Does Cortana Have A Place in Education - Now or in the Future?

Mar 9, 2016
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"Cortana Bell" - Think outside the (virtual) bun?

Anyway, the debate whether Cortana should have a place in the education market is not entirely new. You might remember the strange, but quiet announcement from one year ago barring Cortana from the Education version of the Anniversary edition of Windows 10. Microsoft apparently received pressure from K-12 institutions regarding the restriction of Cortana use in classrooms. I tried to point out at the time that this decision left college students like myself (who use Windows 10 Education on home computers) in the dust. The response I got was that in any educational classroom, Cortana would be a feature that would be very disruptive. Subsequently, I was forced to downgrade to Windows 10 Pro. With the future release of the Creators Update, Cortana was re-added into the OS. I still haven't re-upgraded to my Education license, since I am unsure of Microsoft's current or future position on the matter.

Okay, why am I telling you this? The moral to the story is that Microsoft believed, albeit temporarily, that Cortana could do more harm than good in the educational setting. Microsoft did not aknowledge Cortana's flexibility as a digital assistant or its combined potential with the full power of Windows Ink (ironically, first implemented in the Anniversary Update). These two technologies can lead to the creation of student assistance tools for all ages; enhanced note taking, assisted organization and planning, connected classrooms, etc. These tools take what institutions originally saw as limitations and flips them. In this context, they become beneficial to all students.

With the future release of the Windows 10 Timeline feature and the innovation of new smart devices, there is no reason why institutions should see Cortana as a deal-breaking flaw. They just need to think outside the (virtual) bun/box.

What is your opinion about Cortana in the education environment? Do you have a fresh opinion to this old debate?

Scienceguy Labs

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Jun 13, 2012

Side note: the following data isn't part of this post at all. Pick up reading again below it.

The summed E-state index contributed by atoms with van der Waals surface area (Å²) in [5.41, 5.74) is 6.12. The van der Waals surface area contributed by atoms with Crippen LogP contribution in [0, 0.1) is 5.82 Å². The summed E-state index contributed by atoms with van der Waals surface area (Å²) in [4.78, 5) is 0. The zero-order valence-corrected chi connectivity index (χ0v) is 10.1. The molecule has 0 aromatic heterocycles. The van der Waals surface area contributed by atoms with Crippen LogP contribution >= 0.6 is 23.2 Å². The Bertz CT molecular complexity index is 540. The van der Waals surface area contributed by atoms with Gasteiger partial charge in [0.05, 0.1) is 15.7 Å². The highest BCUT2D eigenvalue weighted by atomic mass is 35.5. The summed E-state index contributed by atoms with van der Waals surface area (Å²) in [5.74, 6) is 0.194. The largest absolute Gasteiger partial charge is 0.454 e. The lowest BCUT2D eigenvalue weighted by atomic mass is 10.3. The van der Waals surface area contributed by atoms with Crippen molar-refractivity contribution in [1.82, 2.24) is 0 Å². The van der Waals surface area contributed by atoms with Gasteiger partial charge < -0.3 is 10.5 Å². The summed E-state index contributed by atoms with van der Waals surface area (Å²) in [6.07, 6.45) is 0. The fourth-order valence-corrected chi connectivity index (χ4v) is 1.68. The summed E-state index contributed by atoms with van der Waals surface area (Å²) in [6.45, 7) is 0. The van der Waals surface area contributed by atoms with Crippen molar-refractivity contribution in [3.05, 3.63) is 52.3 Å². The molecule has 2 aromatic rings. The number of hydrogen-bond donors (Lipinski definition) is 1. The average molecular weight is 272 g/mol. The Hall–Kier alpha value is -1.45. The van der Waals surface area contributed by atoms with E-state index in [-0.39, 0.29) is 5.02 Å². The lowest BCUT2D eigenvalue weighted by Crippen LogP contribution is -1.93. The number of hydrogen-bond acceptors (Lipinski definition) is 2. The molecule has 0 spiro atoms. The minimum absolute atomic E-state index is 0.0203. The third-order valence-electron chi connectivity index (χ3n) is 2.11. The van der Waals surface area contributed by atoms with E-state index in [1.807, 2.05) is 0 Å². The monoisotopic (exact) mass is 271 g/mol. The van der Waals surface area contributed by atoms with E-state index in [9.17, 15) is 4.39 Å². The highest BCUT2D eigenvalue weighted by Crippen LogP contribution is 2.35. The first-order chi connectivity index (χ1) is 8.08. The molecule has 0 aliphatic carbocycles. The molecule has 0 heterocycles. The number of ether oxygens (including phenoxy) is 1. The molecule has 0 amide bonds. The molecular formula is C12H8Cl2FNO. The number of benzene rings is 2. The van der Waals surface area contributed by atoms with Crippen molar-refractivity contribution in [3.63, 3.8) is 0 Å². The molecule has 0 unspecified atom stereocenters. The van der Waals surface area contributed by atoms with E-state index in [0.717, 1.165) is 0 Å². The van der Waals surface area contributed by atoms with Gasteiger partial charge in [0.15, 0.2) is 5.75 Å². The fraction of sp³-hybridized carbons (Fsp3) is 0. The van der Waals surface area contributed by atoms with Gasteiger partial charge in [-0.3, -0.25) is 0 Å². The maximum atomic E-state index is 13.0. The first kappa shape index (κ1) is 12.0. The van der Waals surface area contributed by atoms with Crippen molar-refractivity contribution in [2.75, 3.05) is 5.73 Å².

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I think it would be really cool if digital assistants made their way into the classroom, however I don't think they will anytime soon without some serious tweaking. Parents would have a field day with privacy concerns. The always listening/always recording/always storing info about someone else's child would probably frighten quite a few people. I have a Google mini in my science classroom. We use it all the time for getting info about certain topics and experiments. It's become a very handy tool. I always have the microphone off until we need to use it though.


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Nov 12, 2012
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Ignoring privacy concerns, I’m not convinced an assistant like Cortana really brings much to the classroom. As for fancier topics she may be little more than a fancier, perhaps less reliable (because voice recognition) front-end for Bing or Wolfram Alpha. Her capabilities are helpful for people in the workforce, but not really people in school.


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Mar 15, 2011
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As an educator, at the college level, I can say that one concern is the thought that digital assistants make information retrieval trivial, hence many assessment rubrics that have been used for ages become useless. You have the conflicting demands of funding groups (e.g. Governments) wanting easy to "bright line" assessments and educators wanting to use more holistic (but less quantitative) measures of growth.

For example, in a chemistry class, Cortana can easily tell you unit conversions, molecular mass, formulas, etc. but she is not smart enough to utilize the information in a novel scenario. Those types of assessments are harder to develop and grade, so many teachers would rather ban the assistant than rework their style.

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